Killing of youth baseball coach sparks manhunt
Erik Fadden, chief of police in Plymouth, Minn., says the killing of Jay Boughton was one of the most ‘tragic, senseless’ things he’s ever witnessed.
The Justice Department (DOJ) announced this week it will provide more than $7 million in funding for body cameras so smaller law enforcement agencies can abide by increasing demands and standards of policing.
The money will be distributed in microgrants to agencies that employ 50 or fewer full-time sworn personnel, most likely to include rural and Tribal agencies.
Funds must be used to purchase or lease body cameras for officers to use, the DOJ said in a press release. The Bureau of Justice Assistance (BJA) also has open applications for a 2021 Body-Worn Camera grant, which will fund approved agencies from a $27.5 million fund.
“The Justice Department is committed to providing law enforcement with valuable resources to increase accountability and build trust with the communities they serve,” Attorney General Merrick B. Garland said. “Today we encourage all small, rural and Tribal law enforcement agencies to apply for funding for this important tool that will enhance protection for both officers and citizens.”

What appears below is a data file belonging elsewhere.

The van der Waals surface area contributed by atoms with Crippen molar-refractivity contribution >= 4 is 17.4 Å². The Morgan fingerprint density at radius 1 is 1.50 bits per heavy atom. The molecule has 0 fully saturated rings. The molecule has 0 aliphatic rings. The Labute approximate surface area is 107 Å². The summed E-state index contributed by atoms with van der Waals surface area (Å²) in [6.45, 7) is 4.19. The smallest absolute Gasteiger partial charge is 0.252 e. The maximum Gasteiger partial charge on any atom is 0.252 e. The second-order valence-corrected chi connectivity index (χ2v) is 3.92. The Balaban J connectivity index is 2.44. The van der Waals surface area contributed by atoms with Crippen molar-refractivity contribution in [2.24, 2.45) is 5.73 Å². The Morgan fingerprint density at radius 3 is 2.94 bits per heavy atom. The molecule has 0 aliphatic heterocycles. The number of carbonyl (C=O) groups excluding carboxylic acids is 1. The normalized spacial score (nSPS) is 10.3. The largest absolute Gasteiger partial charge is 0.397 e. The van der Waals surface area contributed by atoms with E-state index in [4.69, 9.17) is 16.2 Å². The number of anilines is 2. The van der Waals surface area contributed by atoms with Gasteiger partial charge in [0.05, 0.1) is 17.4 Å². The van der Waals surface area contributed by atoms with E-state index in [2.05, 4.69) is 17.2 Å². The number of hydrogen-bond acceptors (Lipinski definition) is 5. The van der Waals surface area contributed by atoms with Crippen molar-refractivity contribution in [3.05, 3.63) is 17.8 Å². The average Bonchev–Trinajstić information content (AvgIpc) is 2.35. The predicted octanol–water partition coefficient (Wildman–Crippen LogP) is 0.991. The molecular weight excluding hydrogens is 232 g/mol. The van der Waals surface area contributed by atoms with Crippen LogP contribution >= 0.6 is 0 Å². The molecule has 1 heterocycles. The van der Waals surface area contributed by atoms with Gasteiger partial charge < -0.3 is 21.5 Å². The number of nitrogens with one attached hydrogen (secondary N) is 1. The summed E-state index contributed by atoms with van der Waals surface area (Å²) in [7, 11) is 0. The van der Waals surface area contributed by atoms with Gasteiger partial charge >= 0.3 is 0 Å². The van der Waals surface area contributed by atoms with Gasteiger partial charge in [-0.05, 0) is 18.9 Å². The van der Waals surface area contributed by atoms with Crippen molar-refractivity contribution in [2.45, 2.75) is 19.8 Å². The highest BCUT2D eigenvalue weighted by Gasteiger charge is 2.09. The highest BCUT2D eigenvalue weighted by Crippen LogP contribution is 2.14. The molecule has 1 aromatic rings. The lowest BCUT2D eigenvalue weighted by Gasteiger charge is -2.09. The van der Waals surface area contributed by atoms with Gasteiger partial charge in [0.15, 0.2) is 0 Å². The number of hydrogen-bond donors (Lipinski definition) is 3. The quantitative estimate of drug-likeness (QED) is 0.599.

The BJA provides support for law enforcement through grants, cooperative agreements, training and technical assistance, and policy development resources at state and local levels.
“The grant solicitation today will help law enforcement agencies and their communities improve evidentiary outcomes, and enhance the safety of, and improve interactions between, officers and the public,” BJA Acting Director Kristen Mahoney said. “Importantly, this grant program will make it easier for small, rural and Tribal law enforcement agencies to apply for funding.”
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“It’s an online application that will streamline the grant process for these agencies.”
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